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Suitcase in Point – An Oral History

Suitcase in Point – An Oral History

By Chris Illich

Brian Foster, Deanna Jones, Alex Brown, Natasha Pedros, Miles Coverdale, Doug Ledingham, Cole Lewis, Sergio Forest, and myself are all the founding members of Suitcase in Point. Our work was very different back in 2001. But also the same. But different. Back in the day we made a few more serious shows. I use serious loosely. Serious for us. We wanted to be deep. Our shows were a little darker. But always had a sense of humour. When we started we would meet together and write until our hands hurt and we would laugh until our sides hurt.
-Edwin Conroy Jr.

The first play Suitcase in Point ever did was a play I wrote called Call to Mind back in 2001. We had all met at Brock University. I had left Brock to go to National Theatre School and I studied playwriting there. So, I wrote a play and I missed all of them so I asked them if they would do a play with me. That was the first production, and from there they moved on to their first cabaret.
– Cole Lewis

Our first Cabaret was called The Wape and Grine Cabaret, in September of 2001. We were inspired by our time in Calgary with One Yellow Rabbit and wanted to share the work that we had created there and more. The first Cabaret was epic. We performed all over the place in The Merchant Ale House, entered through the windows and I think the whole show was maybe 4 hours long.We called it Wape and Grine, and premised the show on the idea that we were a hill-billy family named the Wape and Grine’s and mistook the Grape and Wine Festival for a festival in our name.
– Deanna Jones

I remember that show being particularly long. 3-4 hours in length. I don’t remember too much about the show but a heady mixture of scripted pieces and off the cuff/improvisational pieces (which probably helped make the cabaret as long as it was).
– Brian Foster

I remember our second cabaret, the SCI-FI Cabaret. We unknowingly scheduled it on Super Bowl Sunday and we thought we were screwed. BUT! We had a good audience out and we pushed ahead. It was a long cabaret too! They all were for a while. Then we got better about cutting scenes and saving ideas for future cabarets. As we got older we stopped being so precious about ideas. If the idea kept coming back, it’d eventually make its way into a cabaret.
– Natasha Pedros

How could you forget the doozy title of that cabaret? The Sci Fi Cabaret was called – Alien Nation FX, A Sci Fi Cabaret (2002). And yes, I think the original focus of these shows were to experiment and test ideas, collaborate. The more we did this, the more we found our language together.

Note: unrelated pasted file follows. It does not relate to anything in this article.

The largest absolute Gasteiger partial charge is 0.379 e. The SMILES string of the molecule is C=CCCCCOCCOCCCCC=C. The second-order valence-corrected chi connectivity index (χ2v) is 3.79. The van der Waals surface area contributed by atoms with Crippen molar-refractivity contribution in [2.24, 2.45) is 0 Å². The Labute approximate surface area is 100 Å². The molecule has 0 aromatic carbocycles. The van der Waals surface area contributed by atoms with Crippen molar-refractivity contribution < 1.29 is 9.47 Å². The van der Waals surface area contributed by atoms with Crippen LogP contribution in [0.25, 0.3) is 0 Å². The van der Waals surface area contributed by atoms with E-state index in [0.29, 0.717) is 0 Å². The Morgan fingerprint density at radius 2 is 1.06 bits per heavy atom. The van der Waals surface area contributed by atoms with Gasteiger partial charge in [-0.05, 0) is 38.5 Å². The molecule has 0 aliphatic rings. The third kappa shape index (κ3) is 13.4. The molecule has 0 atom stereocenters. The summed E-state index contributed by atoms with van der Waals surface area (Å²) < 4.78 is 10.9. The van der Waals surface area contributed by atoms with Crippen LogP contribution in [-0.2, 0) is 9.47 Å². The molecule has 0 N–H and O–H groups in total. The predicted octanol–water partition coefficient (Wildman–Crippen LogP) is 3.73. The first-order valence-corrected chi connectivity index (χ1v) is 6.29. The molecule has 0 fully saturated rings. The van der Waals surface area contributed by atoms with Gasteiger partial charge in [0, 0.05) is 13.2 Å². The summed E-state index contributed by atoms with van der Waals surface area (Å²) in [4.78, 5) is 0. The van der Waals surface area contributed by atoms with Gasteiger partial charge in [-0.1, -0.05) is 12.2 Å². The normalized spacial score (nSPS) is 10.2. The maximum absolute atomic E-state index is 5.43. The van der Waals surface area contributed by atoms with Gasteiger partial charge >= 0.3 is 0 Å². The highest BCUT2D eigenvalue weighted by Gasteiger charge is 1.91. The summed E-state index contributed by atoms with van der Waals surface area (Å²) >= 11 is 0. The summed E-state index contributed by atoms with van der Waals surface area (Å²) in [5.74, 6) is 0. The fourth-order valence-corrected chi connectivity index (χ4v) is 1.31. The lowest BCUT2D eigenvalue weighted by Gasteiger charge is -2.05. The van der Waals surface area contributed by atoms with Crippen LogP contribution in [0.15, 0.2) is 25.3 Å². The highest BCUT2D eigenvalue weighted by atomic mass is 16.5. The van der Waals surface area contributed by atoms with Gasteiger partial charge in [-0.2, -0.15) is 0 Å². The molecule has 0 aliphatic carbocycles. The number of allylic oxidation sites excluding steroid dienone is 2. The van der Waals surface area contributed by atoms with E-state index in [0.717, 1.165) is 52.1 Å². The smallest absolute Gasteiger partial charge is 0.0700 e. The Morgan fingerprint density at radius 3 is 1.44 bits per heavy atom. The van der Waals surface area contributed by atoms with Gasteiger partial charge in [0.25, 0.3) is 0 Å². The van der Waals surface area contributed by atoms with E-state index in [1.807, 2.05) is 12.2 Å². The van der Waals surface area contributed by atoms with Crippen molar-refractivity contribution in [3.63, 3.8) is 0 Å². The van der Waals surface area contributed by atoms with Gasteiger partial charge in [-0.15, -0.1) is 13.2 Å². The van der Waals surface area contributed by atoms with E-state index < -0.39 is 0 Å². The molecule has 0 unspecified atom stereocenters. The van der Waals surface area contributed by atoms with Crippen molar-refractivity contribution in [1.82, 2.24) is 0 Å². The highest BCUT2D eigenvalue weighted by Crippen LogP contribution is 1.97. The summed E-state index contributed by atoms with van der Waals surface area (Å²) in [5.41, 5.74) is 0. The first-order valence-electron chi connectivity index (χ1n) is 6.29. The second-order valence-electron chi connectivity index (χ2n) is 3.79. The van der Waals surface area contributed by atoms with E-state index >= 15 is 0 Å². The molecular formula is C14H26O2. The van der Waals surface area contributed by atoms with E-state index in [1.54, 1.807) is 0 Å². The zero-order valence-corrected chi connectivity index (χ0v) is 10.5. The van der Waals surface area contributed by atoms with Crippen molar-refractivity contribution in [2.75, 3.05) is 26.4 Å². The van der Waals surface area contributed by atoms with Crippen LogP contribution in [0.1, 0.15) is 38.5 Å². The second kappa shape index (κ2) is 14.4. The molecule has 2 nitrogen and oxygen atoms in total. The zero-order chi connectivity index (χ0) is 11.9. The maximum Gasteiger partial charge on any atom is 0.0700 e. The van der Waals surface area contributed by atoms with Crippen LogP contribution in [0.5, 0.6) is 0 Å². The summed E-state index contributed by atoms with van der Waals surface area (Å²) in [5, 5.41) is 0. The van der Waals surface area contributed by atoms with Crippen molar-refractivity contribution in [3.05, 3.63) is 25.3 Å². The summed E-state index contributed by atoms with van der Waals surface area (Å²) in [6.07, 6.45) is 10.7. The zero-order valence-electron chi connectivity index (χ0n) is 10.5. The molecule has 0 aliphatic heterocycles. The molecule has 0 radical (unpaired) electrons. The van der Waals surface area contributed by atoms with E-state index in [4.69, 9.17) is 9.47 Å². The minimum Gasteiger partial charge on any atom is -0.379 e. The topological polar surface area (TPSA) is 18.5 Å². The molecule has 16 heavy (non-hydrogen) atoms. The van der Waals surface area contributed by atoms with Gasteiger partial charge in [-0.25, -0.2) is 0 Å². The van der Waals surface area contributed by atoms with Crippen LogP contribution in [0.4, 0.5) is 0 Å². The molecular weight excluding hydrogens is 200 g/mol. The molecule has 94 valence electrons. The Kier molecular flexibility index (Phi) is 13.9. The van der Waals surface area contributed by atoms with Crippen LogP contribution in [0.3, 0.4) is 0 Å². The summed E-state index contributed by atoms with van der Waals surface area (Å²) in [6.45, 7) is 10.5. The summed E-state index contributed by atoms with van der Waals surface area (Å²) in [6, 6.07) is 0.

Jeffrey Rosetto and Sergio Forest made a giant UFO that we rigged above the outside windows and dropped for the opening – with a smoke machine!
– Deanna Jones

We used to love using that window. A classic was Dee in a swim suit getting attacked by a shark on St. Paul St. Sergio was always up for making fake blood and really stepped up to the challenge on that one! We were scrubbing fake syrupy blood off the sidewalk for days.
– Natasha Pedros

The Sc-Fi cab was very long (but a lot of fun). After that Cabaret I went to teachers college and did not work with Suitcase again until 2007-2008.
– Brian Foster

The next Cabaret was the Cowboy Cowgirl Cowbaret (2002) and I think Doug and I did a scene in it that was a shotgun wedding. We had these fake bottles that you could break safely. I just remember it looked like he was served a beer from the Merchant Ale House and I think we were standing on top of the bar top and he broke the bottle over the bar and the audience was really shocked by it all.
– Cole Lewis

Edwin’s performance at the Cowboy Cowgirl Cowbaret was a favourite of mine. He came out on stage, naked, with a lasso around him, and he was holding a cowboy hat over his, ahem, junk. It was called “I Got Roped In” and he delivered a monologue about getting caught with the farmer’s daughter. At the end of the monologue, he raised his hands over his head and MIRACULOUSLY the cowboy hat stayed in place. Miraculous to the audience, yes. But I think more miraculous to Edwin that the tape held up. Edwin went through a naked phase that was inspired by the late and great Michael Green’s performance of The Whaler. We had the pleasure of seeing this infamous piece at the One Yellow Rabbit Summer Intensive in 2001
– Natasha Pedros

The longest Cabaret I can recall was Sound of Niagara: Winds of Change (2004) and it was a cabaret to celebrate The Niagara Artist Company. And it went on forever and forever, but it had an awesome dance Number to the Scopions’ “Wind of Change”.
– Miles Coverdale

A few of my friends had done the Halloween cabarets with Suitcase and they did some Hamlet-esque very bloody cabarets at Bond St. at the NAC, but I remember going to see Cabaret Beach (2005). We were just looking for a bar to go to, and the Merchant Ale House had this going on and so we went there. They did a great video series with a bust of Elvis, it was the middle of the winter and they were down at the beach in Port Dalhousie with a bust of Elvis. Then Edwin did a two-hour buck story in a bathrobe. It felt like it was 2 hours long, he may have had a couple of wobbly pops at that time but I thought they were hilarious.